What can—and can’t—you put in your vagina?
The vagina is pretty complicated. It’s an internal muscular structure that’s self-cleaning, but many people, sensitive about the look and smell of their vulva and vagina, attempt to keep it ‘clean’ with harsh soaps, perfumes and douches. It may surprise you, but vaginal cleanliness depends way more on general health—a balanced diet, exercise and enough water—than on lotions and potions.
Even though the vagina is a complex organ, it's actually pretty simple and straightforward to care for it. As a general rule, if it’s designed to go in the vagina, like many body parts, toys, personal care and menstrual products, you're good to go.
Contrary to popular myth, it’s actually pretty difficult to get things stuck in your vagina. It has its limits—it culminates in the cervix, which has a very small opening, and the average vaginal depth is between 3-4 inches. So while it’s possible to get a tampon or other small objects ‘stuck’ in your vagina, there’s no chance it can travel to other places in your body. Nothing a quick trip to the doctor won't fix.
So lets get down to it—our Dos and Don'ts guide to happy, healthy vagina ownership...
Do practice good hygiene.
All you need to keep your vagina and vulva clean is a daily shower with plain water and unscented soap. Believe the hype!
Don’t steam your vagina over an herb-filled toilet.
We wish we were kidding. Vaginal steaming is one of the latest trends attempting to convince you that your vagina needs a custom herbal blend to stay clean. Hot steam can irritate or burn the delicate tissue around the vagina, and even if herbs are beneficial, it’s not physically possible for the vagina to ‘absorb’ them through vapor. This goes for wasp’s nests and detox pearls, too. If you're looking to soothe irritation after sex, your period, or just to treat yourself, Momotaro's tonic and salve are made with certified organic ingredients like Calendula, Goldenseal and Tea Tree Oil. Their products gently soothe irritation without disrupting the vaginas natural balance.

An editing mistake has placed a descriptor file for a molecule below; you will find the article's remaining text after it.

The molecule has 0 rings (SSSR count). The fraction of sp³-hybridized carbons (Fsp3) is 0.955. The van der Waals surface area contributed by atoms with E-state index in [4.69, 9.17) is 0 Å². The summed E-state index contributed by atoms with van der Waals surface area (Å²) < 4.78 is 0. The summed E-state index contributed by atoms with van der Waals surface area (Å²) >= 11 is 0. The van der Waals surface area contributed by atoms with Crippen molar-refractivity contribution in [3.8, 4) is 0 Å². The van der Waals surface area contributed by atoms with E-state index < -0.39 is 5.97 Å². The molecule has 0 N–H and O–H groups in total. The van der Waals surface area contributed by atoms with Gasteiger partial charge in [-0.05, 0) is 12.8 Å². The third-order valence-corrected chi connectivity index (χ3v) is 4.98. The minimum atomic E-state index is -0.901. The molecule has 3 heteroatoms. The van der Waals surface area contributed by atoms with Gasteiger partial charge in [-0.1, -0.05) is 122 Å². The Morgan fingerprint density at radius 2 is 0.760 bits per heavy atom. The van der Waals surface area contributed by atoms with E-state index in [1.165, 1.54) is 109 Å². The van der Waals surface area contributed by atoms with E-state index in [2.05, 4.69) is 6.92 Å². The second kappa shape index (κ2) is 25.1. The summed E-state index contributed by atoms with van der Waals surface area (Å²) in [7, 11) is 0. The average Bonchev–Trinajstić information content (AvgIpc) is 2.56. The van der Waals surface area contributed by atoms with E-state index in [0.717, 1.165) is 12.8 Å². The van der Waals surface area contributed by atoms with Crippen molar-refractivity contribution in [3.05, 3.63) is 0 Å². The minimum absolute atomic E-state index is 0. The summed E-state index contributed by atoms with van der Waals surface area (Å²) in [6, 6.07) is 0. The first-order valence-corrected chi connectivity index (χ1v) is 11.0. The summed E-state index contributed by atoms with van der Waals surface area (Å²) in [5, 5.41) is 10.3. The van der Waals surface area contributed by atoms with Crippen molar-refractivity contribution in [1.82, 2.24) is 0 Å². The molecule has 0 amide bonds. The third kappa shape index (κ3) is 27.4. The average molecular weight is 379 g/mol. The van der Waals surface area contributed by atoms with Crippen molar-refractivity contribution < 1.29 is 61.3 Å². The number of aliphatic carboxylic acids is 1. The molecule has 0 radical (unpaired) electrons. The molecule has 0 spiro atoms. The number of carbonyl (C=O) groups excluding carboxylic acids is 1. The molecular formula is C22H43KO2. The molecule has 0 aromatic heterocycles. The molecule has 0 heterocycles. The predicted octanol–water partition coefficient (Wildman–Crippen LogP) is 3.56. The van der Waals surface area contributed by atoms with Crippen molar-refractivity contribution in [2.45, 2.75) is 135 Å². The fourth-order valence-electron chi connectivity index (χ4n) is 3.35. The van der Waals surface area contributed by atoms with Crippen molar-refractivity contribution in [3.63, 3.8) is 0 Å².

Do feel free to put body-safe toys in your vagina.
Toys and kegel exercisers made of silicone, safe plastics, metal, glass and non-porous stone are best. We broke down what materials are body-safe in this post—you want to avoid cyberskin, jelly toys and anything with a strong chemical stink.
Don’t put household items in your vagina.
You've heard the joke "Anything is a sex toy if you're brave enough!" We were all young and desperate once, but we’re adults now, and there are plenty of amazing toys (at all price points) on the market. Household items like electric toothbrushes and hairbrushes (!!) might work in a pinch, but they aren’t body-safe toys.
Do feel free to put penises/fingers/tongues in your vagina.
Our bodies are made to go together, so fingers, penises and mouths are all safe around the vagina. Just make sure you and your partners practice good hygiene, both before and after sex, and use condoms and dental dams responsibly. If you have a latex allergy there are alternatives, all of which are made to safely be used internally.
Don’t forget to pee.
Peeing after sex staves away possible infection by eliminating any bacteria pushed into the vagina by the penis or someone’s fingers. Maybe it goes without saying, but wipe front to back—the bacteria around your anus doesn’t belong in your vagina, and micro-abrasions that appear after sex make the vulval tissue especially prone to irritation and infection (ouch!).
Do use lube.
Don’t use perfumed soaps or douches.
The vagina is self-cleaning, and douches do more harm than good. Many people douche to improve the smell of their vagina, but in reality, douching can cause an imbalance of bacteria in the vagina, resulting in infections such as bacterial vaginosis, which will make the situation (and smell) much worse! Remember, your vagina doesn’t need help to stay clean—if something looks, feels or smells off, it’s time to see the gyno.
If you use bush oil or lotion, make sure it doesn’t get inside your vagina.
Do get creative (responsibly).
If you want to put anything unorthodox in there—say, a cucumber—it’s best to put a condom on it. We’re not saying you should put a cucumber in your vagina, but we know y'all like to get freaky—so if you must, wrap it up first! Foodstuffs are generally porous and even organic produce harbors bacteria and pesticides on the surface. Your digestive tract is up to the task of killing these bacteria, but the vagina is a different story.
Maybe this goes without saying, but it’s unwise to put anything in your vagina that has a rough or sharp surface. The vagina has a rich blood supply, so even the tiniest nicks can bleed profusely.
Don’t put Popsicles in your vagina.
We’re looking at you, "women’s" magazines—no matter what you read in Cosmo, you shouldn’t put anything containing sugar in your vagina. It’s a one-way ticket to a yeast infection. If you’re into temperature play, try sucking on an ice cube and then going down on your partner, or cooling a glass or stone toy before use.
Do feel free to enjoy both vaginal and anal stimulation...but don’t forget to clean your toys!
Anything that’s been in a butt absolutely must be cleaned before going in a vagina. We recommend using toys with condoms, for easy back and forth play.
This is by no means a comprehensive guide, just a list of common-sense tips. Your gynecologist is your best friend when it comes to vagina care!